We started out experiments by utilizing saliency computation from [3], in which the code of [3] demonstrates various usage of spectral data for saliency detection. First of all, as a baseline model, saliency maps from Itti et al. [13] were also computed for comparison in the code of [3]. Then, the work in [3] check spectral distances between each spatial region for saliency computation by using spectral Euclidean distance (SED) and spectral Angle distances (SAD). Also, in [3], colour opponency method in [13]

is replaced by spectral information rather than Red-Green and Blue-Yellow differences. To do compute saliency from spectral group (GS), spectral bands are divided into four groups (G1,G2,G3,G4), and then Euclidean distance between these vectors (G1-G3 and G2-G4) as colour opponency are calculated rather than single value colour component

[3]. In [3], orientation based salient features (OCM) are also adopted from [13]. As in [3], the combinations SED-OCM-GS and SED-OCM-SAD were also tested on our dataset. From the various spectral saliency approaches in [3], SED-OCM-SAD yielded best AUC performance by giving 0.8008.

As a more recent work, we also tested saliency from spectral gradient contrast (SGC) proposed by [4]. It should be noted that we implemented the model in [4] since the codes were not available yet. In [4], local region contrast is computed from the super-pixels, where super pixels are obtained by considering both spatial and spectral gradients. SGC [4] gives the best AUC performance on our dataset among the tested models by having 0.8205 AUC performance.

State-of-the-Art Saliency Methods AUC-Borji [22] Performance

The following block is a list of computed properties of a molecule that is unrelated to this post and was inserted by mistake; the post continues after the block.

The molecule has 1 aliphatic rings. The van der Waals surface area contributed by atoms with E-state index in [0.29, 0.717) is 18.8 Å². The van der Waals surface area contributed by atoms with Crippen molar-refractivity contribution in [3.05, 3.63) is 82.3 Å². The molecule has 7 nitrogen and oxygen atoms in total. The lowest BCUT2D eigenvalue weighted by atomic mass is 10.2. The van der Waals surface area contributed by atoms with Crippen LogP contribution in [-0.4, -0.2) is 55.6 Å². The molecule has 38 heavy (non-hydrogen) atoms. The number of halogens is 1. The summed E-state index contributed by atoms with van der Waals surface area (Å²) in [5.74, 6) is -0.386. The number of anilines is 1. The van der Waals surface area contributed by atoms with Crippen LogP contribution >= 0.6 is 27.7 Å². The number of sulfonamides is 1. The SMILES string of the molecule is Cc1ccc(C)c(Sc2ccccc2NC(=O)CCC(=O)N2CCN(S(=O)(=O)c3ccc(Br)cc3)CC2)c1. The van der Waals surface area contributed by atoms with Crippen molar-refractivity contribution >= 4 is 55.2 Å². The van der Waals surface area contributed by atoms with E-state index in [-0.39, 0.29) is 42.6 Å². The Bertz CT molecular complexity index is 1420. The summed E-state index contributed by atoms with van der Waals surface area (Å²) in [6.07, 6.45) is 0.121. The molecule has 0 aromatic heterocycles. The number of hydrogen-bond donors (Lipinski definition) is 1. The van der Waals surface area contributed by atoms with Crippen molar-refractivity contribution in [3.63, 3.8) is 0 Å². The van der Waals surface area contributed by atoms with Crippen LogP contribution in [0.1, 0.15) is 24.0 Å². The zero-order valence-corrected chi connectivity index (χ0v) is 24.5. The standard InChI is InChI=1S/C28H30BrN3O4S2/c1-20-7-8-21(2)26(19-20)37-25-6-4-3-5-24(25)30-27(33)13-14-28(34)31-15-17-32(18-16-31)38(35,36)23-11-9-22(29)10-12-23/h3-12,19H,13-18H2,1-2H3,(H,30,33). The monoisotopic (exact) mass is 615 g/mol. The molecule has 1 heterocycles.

Itti et al [13] 0.7694
SED [3] 0.6415
SAD [3] 0.7521
GS [3] 0.7597
SED-OCM-GS [3] 0.7863
SED-OCM-SAD [3] 0.8008
SGC [4] 0.8205
TABLE II: Evaluation of spectral salient object detection methods on our dataset

Iv Conclusion

In this work, we presented a collection of larger hyperspectral image dataset (60 images with respective salient object ground-truths) that can be used for salient object detection task. Then, we tested our hyperspectral data with some spectral saliency models from [3] and [4]. Regarding, salient object detection task, SGC [4] seems to be more robust compared to models in [3]

, probably, due to two main reasons; i) using region contrast may be less noisy than pixel-wise saliency, ii) spectral gradient may have higher invariance to illumination changes as stated in

[4]. However, despite being better than base line model [13], these initial spectral saliency results shows that there are still many things that can be proposed to improve spectral salient object detection performances since current AUC performances still does not seem to be at the level of state-of-the-art colour image based salient object detection methods. We hope that this dataset will help to improve research in this area.

Acknowledgement

This paper based on the results obtained from a project commissioned by the New Energy and Industrial Technology Development Organization (NEDO).